Located on the west coast of England, the Sellafield power station has for years supplied the plutonium for the design of British nuclear bombs. A crap that has left its mark since 2/3 of the factory buildings are now contaminated. Converted into a toxic waste warehouse, the Sellafield power station continues to dump almost 8 million liters of radioactive waste every day into the Irish Sea, considered to this day to be the most polluted in the world.

6. The village of Naumkovo in Siberia

This small town in Siberia caused a stir in 2006 after the birth of a two-headed calf in its green pastures. Blame it on the chemical plant located next door which, for more than 40 years, has found nothing better than to store more than 120,000 tonnes of radioactive waste in open-air basins. The wind, the rain and the frequent radioactive leaks have finished contaminating the surroundings, affecting indiscriminately the inhabitants, the herds and the wild life. fallout next door is Disneyland.

7. Semipalatinsk polygon in Kazakhstan

From 1949 to 1989, the Soviet army carried out a whopping 456 nuclear tests on this site in Kazakhstan on the pretext that it was uninhabited. With one detail: 700,000 people lived in the region at the time. When the site was closed in 1991, scientists estimated that 200,000 people were directly affected by the radioactive fallout.

8. Mailuu-Suu in Kyrgyzstan

It is definitely not good to live in a former Soviet republic. So certainly, the mining town of Mailuu-Suu was not the scene of nuclear tests, but it still took a lot of money. It is indeed in its basements that the Soviets extracted the plutonium necessary for their nuclear activities. Although the mines have been closed since 2006, radioactive emissions continue to pollute the entire region. There are no less than 36 radioactive landfills, or about 1.96 million m³ of waste that contaminate the surroundings every day without anyone lifting a finger (although they have 3).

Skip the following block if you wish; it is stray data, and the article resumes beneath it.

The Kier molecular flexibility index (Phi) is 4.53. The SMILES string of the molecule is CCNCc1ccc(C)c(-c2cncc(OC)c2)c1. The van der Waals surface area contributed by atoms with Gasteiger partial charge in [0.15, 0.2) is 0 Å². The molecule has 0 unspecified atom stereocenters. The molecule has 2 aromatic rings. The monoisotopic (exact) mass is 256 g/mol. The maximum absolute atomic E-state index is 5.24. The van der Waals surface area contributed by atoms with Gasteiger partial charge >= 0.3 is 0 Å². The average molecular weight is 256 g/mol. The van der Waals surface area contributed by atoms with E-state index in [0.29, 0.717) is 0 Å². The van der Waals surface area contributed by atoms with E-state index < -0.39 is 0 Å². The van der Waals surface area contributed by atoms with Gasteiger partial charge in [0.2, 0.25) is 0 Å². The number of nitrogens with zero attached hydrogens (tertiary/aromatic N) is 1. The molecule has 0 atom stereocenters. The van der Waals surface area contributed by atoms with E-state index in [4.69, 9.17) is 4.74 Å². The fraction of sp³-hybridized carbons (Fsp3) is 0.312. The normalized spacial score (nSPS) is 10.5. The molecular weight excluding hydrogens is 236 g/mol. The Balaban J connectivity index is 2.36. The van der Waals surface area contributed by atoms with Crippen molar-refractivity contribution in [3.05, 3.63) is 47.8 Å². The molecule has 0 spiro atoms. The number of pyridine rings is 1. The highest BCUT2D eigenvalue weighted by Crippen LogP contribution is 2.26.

9. Chernobyl in Ukraine

The Chernobyl disaster is the worst nuclear incident of the 20th century. The radiation emitted by the explosion of the plant was 100 times greater than that of the Hiroshima and Nagasaki bombs. It is estimated today that 6 million people were victims (cancers, malformations, stunted growth) of the disaster, of which 70% in Ukraine alone. Today, a 2,600 km² exclusion zone around the plant limits access to the site to just a few hours a day. It is considered that it will theoretically take 48,000 years for all traces of abnormal radioactivity to disappear. It’s a gift.

10. Fukushima in Japan

More than 6 years ago, Japan experienced the worst disaster scenario, even Michael Bay would have found it a little too much: an earthquake, followed by a tsunami and the explosion of 3 of the 6 reactors of the Fukushima nuclear power plant. Even today, the region is still recording stratospheric radioactivity peaks, whether in its soil or in the water: more than 700,000 m³ of contaminated water have moreover been recently dumped into the sea, due to lack of space. to store them.